DIMACS TR: 2007-02

On short paths interdiction problems: Total and node-wise limited interdiction

Authors: Leonid Khachiyan, Endre Boros, Konrad Borys, Khaled Elbassioni, Vladimir Gurvich, Gabor Rudolf and Jihui Zhao


Given a directed graph $G=(V,A)$ with a non-negative weight (length) function on its arcs $w : A \rightarrow \RR_+$ and two terminals $s,t \in V$, our goal is to destroy all short directed paths from $s$ to $t$ in $G$ by eliminating some arcs of $A$. This is known as the \emph{short paths interdiction problem}. We consider several versions of it, and in each case analyze two subcases: {\em total limited interdiction}, when a fixed number $k$ of arcs can be removed, and {\em node-wise limited interdiction}, when for each node $v \in V$ a fixed number $k(v)$ of out-going arcs can be removed. Our results indicate that the latter subcase is always easier than the former one. In particular, we show that the short paths node-wise interdiction problem can be efficiently solved by an extension of Dijkstra's algorithm. In contrast, the short paths total interdiction problem is known to be NP-hard. We strengthen this hardness result by deriving the following inapproximability bounds: Given $k$, it is NP-hard to approximate within a factor $c<2$ the maximum $s-t$ distance $d(s,t)$ obtainable by removing (at most) $k$ arcs from $G$. Furthermore, given $d$, it is NP-hard to approximate within a factor $c < 10 \sqrt{5} - 21 \approx 1.36$ the minimum number of arcs which has to be removed to guarantee $d(s,t) \geq d$. Finally, we also show that the same inapproximability bounds hold for non-directed graphs and/or node elimination.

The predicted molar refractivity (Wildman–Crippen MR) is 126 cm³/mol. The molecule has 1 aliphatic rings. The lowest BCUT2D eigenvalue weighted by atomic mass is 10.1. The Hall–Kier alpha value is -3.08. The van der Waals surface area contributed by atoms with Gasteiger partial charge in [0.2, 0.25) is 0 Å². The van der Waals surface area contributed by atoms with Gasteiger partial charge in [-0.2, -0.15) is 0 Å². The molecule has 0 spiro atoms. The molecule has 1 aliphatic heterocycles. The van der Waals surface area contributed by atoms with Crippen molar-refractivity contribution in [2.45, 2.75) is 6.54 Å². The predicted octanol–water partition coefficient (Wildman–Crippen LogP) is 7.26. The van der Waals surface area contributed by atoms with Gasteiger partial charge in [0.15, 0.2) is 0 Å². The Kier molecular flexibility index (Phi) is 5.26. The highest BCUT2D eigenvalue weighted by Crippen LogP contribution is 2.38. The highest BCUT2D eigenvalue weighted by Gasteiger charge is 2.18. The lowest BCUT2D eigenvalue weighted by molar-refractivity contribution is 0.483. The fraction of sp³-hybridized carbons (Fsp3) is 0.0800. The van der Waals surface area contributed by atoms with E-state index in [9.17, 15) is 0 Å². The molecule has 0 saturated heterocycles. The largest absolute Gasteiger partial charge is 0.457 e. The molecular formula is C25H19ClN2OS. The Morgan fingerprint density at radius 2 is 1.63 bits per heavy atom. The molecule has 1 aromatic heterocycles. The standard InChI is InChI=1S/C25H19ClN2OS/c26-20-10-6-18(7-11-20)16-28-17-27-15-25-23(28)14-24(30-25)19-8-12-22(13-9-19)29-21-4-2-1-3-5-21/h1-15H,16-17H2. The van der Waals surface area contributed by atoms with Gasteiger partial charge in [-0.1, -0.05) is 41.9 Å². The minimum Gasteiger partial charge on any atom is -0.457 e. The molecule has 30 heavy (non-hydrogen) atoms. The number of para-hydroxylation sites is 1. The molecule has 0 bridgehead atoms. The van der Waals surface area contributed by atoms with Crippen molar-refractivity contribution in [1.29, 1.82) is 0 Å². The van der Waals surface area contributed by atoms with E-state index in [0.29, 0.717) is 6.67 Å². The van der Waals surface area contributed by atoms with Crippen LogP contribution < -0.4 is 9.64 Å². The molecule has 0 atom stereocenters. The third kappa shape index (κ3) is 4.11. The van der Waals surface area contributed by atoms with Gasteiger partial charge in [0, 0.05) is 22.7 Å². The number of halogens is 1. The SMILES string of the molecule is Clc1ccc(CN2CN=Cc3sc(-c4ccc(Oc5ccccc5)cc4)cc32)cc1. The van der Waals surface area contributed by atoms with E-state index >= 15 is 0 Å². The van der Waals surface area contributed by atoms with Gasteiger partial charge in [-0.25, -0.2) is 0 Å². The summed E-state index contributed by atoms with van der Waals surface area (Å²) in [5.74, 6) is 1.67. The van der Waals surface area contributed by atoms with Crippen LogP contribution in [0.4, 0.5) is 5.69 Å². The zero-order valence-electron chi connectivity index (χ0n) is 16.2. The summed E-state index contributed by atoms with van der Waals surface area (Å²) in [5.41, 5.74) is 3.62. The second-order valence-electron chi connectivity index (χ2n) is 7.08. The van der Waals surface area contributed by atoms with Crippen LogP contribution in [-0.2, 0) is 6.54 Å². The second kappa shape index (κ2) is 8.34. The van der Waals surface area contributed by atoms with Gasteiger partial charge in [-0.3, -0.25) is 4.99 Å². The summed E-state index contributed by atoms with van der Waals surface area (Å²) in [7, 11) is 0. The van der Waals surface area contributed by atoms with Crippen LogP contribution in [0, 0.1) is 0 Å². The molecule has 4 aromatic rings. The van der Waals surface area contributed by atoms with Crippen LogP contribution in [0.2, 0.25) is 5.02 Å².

Paper Available at: ftp://dimacs.rutgers.edu/pub/dimacs/TechnicalReports/TechReports/2007/2007-02.pdf
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